Why Canadians Are Cutting Currency in Half

Local currency aims to keep money in the community
By Evann Gastaldo,  Newser Staff
Posted Jan 4, 2016 5:20 PM CST
Why Canadians Are Cutting Currency in Half
Stock image   (Shutterstock)

In the Gaspesie region of northern Quebec, locals are cutting money in half. Why? It's all about boosting the local economy, Fast Company explains. Martin Zibeau and his friends heard about the idea of alternative currencies from a French tourist, and the group decided to try putting the idea into motion in Gaspesie. A half-bill is called a "demi," and a demi is worth just what you'd think—$5 if it's half of a $10 bill, $10 if it's half of a $20 bill, etc. Demis can only be used locally, and the idea is to keep money circulating in the community. Of course, for that to work, local businesses have to agree to accept it; currently, there are a few businesses that do so in Gaspesie.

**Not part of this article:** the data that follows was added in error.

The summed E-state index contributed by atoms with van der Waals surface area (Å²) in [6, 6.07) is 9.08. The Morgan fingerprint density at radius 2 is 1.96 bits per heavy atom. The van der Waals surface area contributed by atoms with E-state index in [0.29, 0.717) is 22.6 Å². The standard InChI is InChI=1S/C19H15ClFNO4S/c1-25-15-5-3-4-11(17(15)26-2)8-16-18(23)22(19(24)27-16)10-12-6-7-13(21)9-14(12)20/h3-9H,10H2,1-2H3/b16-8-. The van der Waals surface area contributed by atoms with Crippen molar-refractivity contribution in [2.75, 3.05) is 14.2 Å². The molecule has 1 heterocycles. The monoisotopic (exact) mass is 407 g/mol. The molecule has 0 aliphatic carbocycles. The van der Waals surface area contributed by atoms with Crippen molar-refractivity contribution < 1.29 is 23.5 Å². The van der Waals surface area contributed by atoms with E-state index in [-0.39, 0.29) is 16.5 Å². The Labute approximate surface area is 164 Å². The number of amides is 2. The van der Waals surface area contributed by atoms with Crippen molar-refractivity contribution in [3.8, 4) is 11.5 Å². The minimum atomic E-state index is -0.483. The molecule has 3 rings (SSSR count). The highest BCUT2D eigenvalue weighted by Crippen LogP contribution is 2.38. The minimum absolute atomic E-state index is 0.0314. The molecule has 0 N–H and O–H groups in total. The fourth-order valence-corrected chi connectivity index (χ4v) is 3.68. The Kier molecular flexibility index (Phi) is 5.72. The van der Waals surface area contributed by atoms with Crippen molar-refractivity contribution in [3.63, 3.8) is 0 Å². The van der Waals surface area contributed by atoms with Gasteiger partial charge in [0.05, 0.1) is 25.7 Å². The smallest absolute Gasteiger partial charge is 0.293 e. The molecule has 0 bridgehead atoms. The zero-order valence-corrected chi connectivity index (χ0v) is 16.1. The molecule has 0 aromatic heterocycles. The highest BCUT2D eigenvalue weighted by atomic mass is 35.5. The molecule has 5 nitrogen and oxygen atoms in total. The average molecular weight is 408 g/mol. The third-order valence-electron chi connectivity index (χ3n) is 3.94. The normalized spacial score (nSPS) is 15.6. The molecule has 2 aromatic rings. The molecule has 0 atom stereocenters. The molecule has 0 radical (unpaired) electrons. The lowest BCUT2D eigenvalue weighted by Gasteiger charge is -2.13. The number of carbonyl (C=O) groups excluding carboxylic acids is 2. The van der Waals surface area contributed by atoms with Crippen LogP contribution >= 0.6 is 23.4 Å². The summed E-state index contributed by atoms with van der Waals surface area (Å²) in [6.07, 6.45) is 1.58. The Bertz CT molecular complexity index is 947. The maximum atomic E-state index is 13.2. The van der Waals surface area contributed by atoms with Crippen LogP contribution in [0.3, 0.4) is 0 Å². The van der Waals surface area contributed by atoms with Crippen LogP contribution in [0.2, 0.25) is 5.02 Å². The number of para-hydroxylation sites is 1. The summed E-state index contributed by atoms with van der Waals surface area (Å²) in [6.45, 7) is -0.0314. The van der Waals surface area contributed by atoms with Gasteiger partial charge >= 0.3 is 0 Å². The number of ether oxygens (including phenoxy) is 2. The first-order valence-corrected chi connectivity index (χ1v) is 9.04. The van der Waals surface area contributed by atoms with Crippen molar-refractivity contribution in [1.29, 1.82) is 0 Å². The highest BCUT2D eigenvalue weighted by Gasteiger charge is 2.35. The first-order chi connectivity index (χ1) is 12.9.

The demi is different from other forms of local alternative currency in that it uses existing Canadian currency as its base. Economic experts have warned that anti-counterfeiting measures need to be taken into account when creating a local currency, but the demi gets around security concerns—the Canadian government has already taken anti-counterfeiting measures, and so the demi comes built-in with those features. Other alternative currencies include the SoNantes in Nantes, France (which is all-digital) and the Ithaca HOUR in Ithaca, New York. "We printed our own money because we watched Federal dollars come to town, shake a few hands, then leave to buy rainforest lumber and fight wars," says the HOUR website, noting that more than $110,000 of the paper money has been issued since 1991 and thousands of purchases have been made with it. (More currency stories.)

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